Algeria: government lifts 19-year state of emergency

The Algerian Council of Ministers on Feb. 22 approved a draft ordinance repealing the country’s 19-year state of emergency, delivering on a promise made the week before. The draft ordinance will have the force of law upon publication in the Official Journal of Algeria, which the Council of Ministers said would be “imminent.” The state of emergency, which has been in place since a series of decrees in 1992, gave the government power to limit political freedoms and even peaceful protests. Opponents also claimed that the state of emergency gave rise to arbitrary detentions.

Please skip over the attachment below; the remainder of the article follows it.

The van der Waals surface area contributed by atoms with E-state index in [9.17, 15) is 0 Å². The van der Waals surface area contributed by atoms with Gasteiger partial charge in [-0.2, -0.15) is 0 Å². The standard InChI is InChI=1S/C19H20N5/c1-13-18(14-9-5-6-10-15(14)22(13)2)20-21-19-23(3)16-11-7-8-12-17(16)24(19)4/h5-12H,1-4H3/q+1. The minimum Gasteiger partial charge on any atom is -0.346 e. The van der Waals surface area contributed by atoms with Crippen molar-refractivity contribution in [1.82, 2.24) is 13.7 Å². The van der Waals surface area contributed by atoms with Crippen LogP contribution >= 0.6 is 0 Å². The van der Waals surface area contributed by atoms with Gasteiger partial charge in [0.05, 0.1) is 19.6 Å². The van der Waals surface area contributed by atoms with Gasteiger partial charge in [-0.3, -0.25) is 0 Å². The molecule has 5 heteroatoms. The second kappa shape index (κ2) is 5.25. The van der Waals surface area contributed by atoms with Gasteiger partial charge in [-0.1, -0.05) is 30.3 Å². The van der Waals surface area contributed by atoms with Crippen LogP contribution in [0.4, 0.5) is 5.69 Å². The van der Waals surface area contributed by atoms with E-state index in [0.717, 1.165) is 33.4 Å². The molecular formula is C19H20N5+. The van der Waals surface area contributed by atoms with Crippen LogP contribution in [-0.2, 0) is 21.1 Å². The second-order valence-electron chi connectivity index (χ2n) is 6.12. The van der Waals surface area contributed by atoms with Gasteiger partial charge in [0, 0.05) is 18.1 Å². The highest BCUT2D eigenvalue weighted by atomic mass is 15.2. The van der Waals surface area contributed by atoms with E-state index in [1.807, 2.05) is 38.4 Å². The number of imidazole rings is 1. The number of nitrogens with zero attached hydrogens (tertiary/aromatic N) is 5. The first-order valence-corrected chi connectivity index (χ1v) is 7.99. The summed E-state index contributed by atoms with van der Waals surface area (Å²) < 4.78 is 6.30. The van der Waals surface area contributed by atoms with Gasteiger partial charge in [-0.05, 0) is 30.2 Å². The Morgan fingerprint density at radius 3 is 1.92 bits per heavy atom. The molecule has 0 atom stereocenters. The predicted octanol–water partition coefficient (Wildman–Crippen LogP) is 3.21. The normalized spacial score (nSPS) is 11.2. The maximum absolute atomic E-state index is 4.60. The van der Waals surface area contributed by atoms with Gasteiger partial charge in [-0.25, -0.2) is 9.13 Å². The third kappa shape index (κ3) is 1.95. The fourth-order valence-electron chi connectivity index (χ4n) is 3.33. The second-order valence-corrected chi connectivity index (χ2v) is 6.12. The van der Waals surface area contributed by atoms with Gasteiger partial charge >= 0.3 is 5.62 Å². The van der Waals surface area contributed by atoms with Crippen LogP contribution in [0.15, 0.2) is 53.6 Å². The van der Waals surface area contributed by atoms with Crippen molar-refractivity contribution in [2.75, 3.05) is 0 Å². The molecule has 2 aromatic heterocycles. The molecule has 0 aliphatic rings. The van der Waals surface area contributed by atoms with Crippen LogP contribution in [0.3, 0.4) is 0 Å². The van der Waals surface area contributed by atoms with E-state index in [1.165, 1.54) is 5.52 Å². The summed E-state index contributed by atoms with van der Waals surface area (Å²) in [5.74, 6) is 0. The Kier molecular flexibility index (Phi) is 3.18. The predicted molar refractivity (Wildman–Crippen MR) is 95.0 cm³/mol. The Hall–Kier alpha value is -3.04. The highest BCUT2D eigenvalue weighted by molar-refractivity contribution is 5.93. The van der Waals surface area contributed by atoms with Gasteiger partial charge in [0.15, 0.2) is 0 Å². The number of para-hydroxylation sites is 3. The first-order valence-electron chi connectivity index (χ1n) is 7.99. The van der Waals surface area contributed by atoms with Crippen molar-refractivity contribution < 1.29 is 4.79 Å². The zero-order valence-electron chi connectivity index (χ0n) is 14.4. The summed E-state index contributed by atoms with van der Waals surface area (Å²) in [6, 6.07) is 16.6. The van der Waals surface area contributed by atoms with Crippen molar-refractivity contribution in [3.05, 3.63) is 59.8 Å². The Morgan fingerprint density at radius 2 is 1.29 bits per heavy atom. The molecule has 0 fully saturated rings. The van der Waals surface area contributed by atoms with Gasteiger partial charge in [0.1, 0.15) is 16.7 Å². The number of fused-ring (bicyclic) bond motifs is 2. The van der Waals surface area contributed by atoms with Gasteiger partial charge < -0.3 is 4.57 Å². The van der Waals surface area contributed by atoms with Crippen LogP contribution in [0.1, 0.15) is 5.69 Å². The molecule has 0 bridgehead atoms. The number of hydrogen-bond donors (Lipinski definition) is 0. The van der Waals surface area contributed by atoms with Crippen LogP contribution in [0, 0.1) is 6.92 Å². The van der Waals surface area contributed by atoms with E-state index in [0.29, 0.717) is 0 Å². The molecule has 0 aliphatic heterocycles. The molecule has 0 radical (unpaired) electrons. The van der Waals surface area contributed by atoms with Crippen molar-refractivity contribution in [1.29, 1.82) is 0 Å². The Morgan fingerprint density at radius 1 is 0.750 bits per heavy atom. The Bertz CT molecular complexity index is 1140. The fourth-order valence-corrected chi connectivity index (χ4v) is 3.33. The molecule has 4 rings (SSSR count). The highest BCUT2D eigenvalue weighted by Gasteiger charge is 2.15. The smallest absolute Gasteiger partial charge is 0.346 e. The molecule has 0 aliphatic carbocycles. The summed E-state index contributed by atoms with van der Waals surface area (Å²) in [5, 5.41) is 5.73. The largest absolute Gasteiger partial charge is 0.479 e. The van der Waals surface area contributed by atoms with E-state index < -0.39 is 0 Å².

President Abdelaziz Bouteflika announced earlier in the month that the order would be lifted and maintained that protests have not been discouraged: “[n]o law or order has ever forbidden any legal formation or association.” However, he declared the capital of Algiers would remain off-limits to protests. Anti-government protests began in January, in defiance of the state of emergency’s stipulations. The protests in the capital Feb. 12 were met by riot police, although little violence was reported.

Algeria has been under a state of emergency since 1992 when the military annulled elections faced with a win by the Islamic Salvation Front (FIS). Bouteflika came to power, winning the presidency in 1999 with 70% of the official vote and appearing to have the backing of the military.

From Jurist, Feb. 23. Used with permission.

See our last posts on Algeria and the revolutions in the Maghreb.